POETRY

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Poetry editor RONY ALFANDARY writes: The 3rd Poetry section of C.20 finds us all in a lock-down, shying away from Covid-19 and its real and imaginary threats to our well-being. It is time of indoor activities, allowing our imagination to travel the world without stepping out. The voyage home as an internal process. Isn’t it always?

This section carries the poems of three individuals: five poems by Carol Coffee Reposa, two poems by Yorai Sella and three poems by myself, Rony Alfandary.

Carol Coffee Reposa

Viewing a Spanish Art Exhibit

Light streams

Across El Greco’s Christ,

His angular face

And slightly twisted neck, beyond

The swaggering bullfighters

Posing with their cigars,

Those rosy-cheeked infantas

In their gold brocade,

Those generals

With the fringed epaulettes.

Already his thoughts turn

Toward heaven. He sees past

The sunbaked hills of Toledo

Rising in rich russet

From the rocks,

The cloistered green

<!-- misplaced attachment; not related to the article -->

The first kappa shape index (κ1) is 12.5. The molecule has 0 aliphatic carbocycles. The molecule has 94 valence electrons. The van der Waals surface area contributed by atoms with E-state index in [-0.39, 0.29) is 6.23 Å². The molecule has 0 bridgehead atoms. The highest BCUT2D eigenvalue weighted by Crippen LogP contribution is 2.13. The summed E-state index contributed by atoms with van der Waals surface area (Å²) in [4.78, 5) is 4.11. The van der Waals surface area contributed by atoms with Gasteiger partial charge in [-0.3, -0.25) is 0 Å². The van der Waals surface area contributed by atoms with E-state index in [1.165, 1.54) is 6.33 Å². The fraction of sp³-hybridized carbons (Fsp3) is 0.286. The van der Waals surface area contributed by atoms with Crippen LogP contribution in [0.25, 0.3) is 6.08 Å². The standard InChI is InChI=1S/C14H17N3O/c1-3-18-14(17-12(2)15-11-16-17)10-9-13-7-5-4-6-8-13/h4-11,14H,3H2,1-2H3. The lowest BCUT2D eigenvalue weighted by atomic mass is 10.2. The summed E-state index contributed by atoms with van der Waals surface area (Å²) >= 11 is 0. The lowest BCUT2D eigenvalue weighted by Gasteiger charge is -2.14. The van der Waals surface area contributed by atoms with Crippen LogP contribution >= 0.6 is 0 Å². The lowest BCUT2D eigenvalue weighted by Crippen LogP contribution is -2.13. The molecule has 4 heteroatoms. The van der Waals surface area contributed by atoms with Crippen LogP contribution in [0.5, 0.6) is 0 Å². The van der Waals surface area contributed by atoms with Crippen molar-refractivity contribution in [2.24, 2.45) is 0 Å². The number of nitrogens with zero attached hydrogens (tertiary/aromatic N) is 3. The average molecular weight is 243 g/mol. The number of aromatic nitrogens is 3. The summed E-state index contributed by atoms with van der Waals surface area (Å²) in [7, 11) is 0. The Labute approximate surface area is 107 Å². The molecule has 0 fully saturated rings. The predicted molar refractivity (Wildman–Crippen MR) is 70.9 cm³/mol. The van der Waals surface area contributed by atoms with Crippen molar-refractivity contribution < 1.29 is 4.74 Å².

Of a walled garden,

A mother about to take the waters

While her playful children

Splash through light

In their diaphanous dresses,

Those saccharine cherubs

Even the assorted Annunciations

And Crucifixions.

Beyond the lace and ruffles,

Outside the museum’s stately walls

He contemplates the youth

Lying dead in the street, those deserts

Of crumbling brick, venom in the air.

The edges of his halo dissolve

Under an indifferent sky

As his luminous eyes

Encompass everything

And Calvary continues.

Mother Arm

(For Ruth)

My daughter drives, our seatbelts clicked in place,

To see a show downtown and I replay

Her early years, no car seat for a brace

When I would swing my arm around her, pray

That was enough, each time I had to stop

Or turn. “That mother arm,” she used to say.

We drain our Pepsis to the final drop

And watch The Butler, see him move through change:

Oil embargoes, Watergate and Woodstock,

Three decades, seven presidents, a range

Of crises. Credits roll and then the light

Goes off. Lost in the dark, caught in the strange

Transition out of history, I fight

For footing on the stairs and stumble, feel

At once my daughter’s touch, her warm hand tight

Around my arm to guide me as we deal